XyZspineZyX
08-05-2003, 04:21 PM
B16Enk wrote:
- Are you referring to this?
-
- If not it still makes you think!
-
- <a
- href="http://www.afn.co.kr/archives/readings/truce
- .htm"
- target=_blank>http://www.afn.co.kr/archives/readin
- gs/truce.htm</a>
-
-
-


Thank you, B16Enk. Every soul here should read this story, if they haven't already.


http://www.cherokee.org/Culture/images/proctorZeke.jpg
"My ancestors didn't come over in the Mayflower--they met the boat."


http://www.theinformationminister.com/press.php?ID=612345111

XyZspineZyX
08-05-2003, 04:23 PM
The question about the wisdom of attacking in the Huertgen can never be answered because the battle was never finished. That is, just as the Allies were on the point of victory; i.e., were going to attack the dams that, if captured, would have allowed a breakthrough into the Reich, the Germans launched the Battle of the Bulge rendering all that had gone before irrelevant. When initial reports of the Bulge offensive were received by the American high command, it was misinterpreted as a spoiling attack to prevent the capture of the Roer River dams. If those dams had been captured and if a subsequent invasion of Germany by that path was successul, we might now be discussing what a brilliant strategy it was to attack where the Germans didn't expect it.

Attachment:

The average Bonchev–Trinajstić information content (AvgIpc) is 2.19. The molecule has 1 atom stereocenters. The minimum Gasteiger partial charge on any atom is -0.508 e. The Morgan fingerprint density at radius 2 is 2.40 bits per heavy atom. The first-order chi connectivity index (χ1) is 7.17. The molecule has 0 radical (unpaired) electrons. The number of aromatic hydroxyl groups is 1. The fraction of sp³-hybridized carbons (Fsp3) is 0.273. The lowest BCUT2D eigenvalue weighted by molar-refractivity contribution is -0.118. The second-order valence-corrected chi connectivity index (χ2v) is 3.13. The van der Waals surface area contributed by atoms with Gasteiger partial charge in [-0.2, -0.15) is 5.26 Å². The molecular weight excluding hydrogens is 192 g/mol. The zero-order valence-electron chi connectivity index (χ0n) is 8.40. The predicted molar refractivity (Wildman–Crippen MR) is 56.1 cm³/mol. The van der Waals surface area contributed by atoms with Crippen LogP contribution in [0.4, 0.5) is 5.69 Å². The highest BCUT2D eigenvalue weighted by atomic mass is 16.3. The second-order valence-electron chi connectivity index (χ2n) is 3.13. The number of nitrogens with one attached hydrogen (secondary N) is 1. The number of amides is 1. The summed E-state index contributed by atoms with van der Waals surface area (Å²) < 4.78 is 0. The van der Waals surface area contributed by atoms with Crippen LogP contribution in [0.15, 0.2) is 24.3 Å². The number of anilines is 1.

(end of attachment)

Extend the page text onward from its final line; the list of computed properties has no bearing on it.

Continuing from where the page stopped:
I have often thought that a Huertgen simulation or game would be great fun. The overhanging branches of the trees in conjunction with he early morning fog and filly terrain cause very limited line of sight. Attacing into the unknown against a dug in enemy.

I know not what course others may choose, but as for me, give me computer games or give me television!

XyZspineZyX
08-05-2003, 04:48 PM
Zyzbot wrote:
-
- The web link listed above gives far different
- casualty figures:
-
-
-
- "Approximately 120,000 Americans, plus individual
- replacements augmenting that number by many
- thousands fought in the battle. More than 24,000
- Americans were killed, missing, captured and
- wounded. Another 9,000 succumbed to the misery of
- trench foot, respiratory diseases and combat